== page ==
Diagram of the experimental set up for Study 1 and 2. In Study 1, females and males were separated by either an opaque (male not visible condition) or transparent partition (male visible condition). The female was presented with a plate with 12 flake and 2 prawn items. The plate was removed when she ate a prawn item and the male was released from his compartment and punishment was monitored. In Study 2, males were again separated by either an opaque or transparent partition. The female began each trial behind a transparent partition with a small door at its center. Plates with 12 flake and 2 prawn items were presented behind an opaque and transparent barrier. When the plates were in place, the door was lifted and the female swam through the center of the choice arena. The female then chose to eat at the plate behind one of the barriers and the other plate was removed. The chosen plate was removed when she ate a prawn and the male was released from his compartment and punishment was monitored.

Results and discussion

Our measure of interest was whether females ate more of the flake items (i.e., cheated less quickly) when the male had perceptual access than when he did not. Consistent with our predictions, females ate fewer flake items in the male not visible condition (Mean = 3.6 items, SD = 3.2) than in the male visible condition (Mean = 4.5, SD = 3.1; Fig. 2A; for flake items eaten by pairs see Supplementary Fig. S1). Additionally, females tended to cheat less over rounds (Supplementary Fig. S2). Indeed, the number of flake items eaten was predicted by both conditions (LRT, X21 = 8.13, p = 0.004; Fig. 2A; Supplementary Table S1) and round (LRT, X21 = 12.46, p < 0.001). In a separate model, we found that the interaction between condition and round was not a significant predictor (LRT, X21 = 0.25, p = 0.6). Thus, like non-human primates6,7, cleaners cheat more when others cannot see them.

Fig. 2: Flake items eaten by females and female strategic cheating scores from Study 1.
figure 2

Results from Study 1 (N = 12 pairs of fish). A Boxplot showing flake items eaten by females across conditions along with raw data (For flake items eaten by pairs see Supplementary Fig. S1). Box shows the interquartile range, the horizontal line shows the median, the whiskers stretch from the minimum to maximum and raw data are overlaid as dots colored by condition. B Plot showing the relationship between female strategic cheating score and male punishment.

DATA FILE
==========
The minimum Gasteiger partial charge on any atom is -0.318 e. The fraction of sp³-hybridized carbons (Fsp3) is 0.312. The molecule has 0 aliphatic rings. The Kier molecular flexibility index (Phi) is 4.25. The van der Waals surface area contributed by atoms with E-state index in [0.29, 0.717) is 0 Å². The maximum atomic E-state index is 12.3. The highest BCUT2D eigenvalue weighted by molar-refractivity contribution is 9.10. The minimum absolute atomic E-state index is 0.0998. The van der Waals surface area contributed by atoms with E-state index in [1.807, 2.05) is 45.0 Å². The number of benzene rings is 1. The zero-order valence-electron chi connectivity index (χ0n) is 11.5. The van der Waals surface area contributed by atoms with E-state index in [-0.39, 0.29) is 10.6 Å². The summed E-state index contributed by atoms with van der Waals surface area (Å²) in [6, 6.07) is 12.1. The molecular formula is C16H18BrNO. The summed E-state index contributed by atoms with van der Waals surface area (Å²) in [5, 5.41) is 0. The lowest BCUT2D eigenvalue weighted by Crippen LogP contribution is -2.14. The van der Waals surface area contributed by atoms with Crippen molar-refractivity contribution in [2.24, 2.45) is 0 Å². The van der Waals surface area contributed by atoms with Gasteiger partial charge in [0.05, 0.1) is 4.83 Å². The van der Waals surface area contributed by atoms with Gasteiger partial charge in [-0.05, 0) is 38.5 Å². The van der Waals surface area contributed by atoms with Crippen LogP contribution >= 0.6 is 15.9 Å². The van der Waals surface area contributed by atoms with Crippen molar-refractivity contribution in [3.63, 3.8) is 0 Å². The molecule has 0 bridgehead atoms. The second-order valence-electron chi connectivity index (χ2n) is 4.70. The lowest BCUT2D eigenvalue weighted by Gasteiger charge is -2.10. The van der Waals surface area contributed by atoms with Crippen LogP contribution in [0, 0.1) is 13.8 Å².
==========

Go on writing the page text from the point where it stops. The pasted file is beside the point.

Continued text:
We also explored the role of punishment in this effect. We found that punishment did not vary as a function of the interaction between condition and female cooperation, measured as the number of flake items eaten (LRT, X21 = 0.11, p = 0.7) and indeed the full model containing this term was no better than the null. However, when this interaction term was removed, we found that, consistent with past work24, punishment was negatively related to female cooperation. Regardless of whether or not they could see the female, males were less likely to punish the more flake items females ate (LRT, X21 = 4.18, p = 0.04; Supplementary Table S1; Supplementary Fig. S3). That males punished regardless of whether they had visual access to females’ eating suggests that they may punish not merely in response to seeing a female cheat but in response to some aspect of females’ behavior following cheating.

To further unpack the relationship between males’ punishment and female cheating, we looked for individual differences in females’ propensity to cheat based on male perceptual access. To this end, we created a “strategic cheating score” by subtracting the flake items eaten in the male not visible condition from those eaten in the “male visible” condition. This measure revealed that the majority of females cooperated more in the perceptual access, male visible, condition than in the no perceptual access, male not visible, condition (Fig. 2B), suggesting the condition difference reported above appears at the individual-level as well (see also Supplementary Fig. S1 for individual data). The strategic cheating score also allowed us to test whether females that cheated more often when unobserved were those who benefited most from such adjustment—namely those paired with a more punitive male. Males naturally vary in how much they punish females27 and it would, therefore, benefit individual females to be more strategic (i.e., to cheat more behind the opaque barrier) when paired with more punitive males. As predicted, our female strategic cheating measure correlated with male punishment (N = 12, r = 0.64, p = 0.02; Fig. 2B). With the caveat that one can never be certain of the directionality of a correlational effect, these data hint that females who experienced more punishment from males showed more sensitivity in their cooperative behavior depending on whether or not they were being watched than females that did not experience much punishment.

Like primates (see ref. 6), female cleaners cheat more when their partners lack perceptual access to their behavior. Males apparently responded to female foraging behavior, being less likely to punish if the female ate against preference. Female cleaner fish, therefore, seem to take into account males’ visual access and are more cooperative when they are being observed than when they are hidden behind an opaque partition. Nevertheless, there is one potentially important difference between our experimental design and standard designs for primates: we could not construct a barrier that would allow the females to always see the male body but allow us to vary whether or not the male can see the female. Therefore, the results of the first experiments could be at least in part due to females responding to the presence/absence of the male partner. However, as female strategic behavior is correlated with male punishment—likely because females paired with more punitive male showing a more pronounced response to barrier condition—we propose that females’ performance is not merely an automatic reaction to being behind an opaque or transparent partition.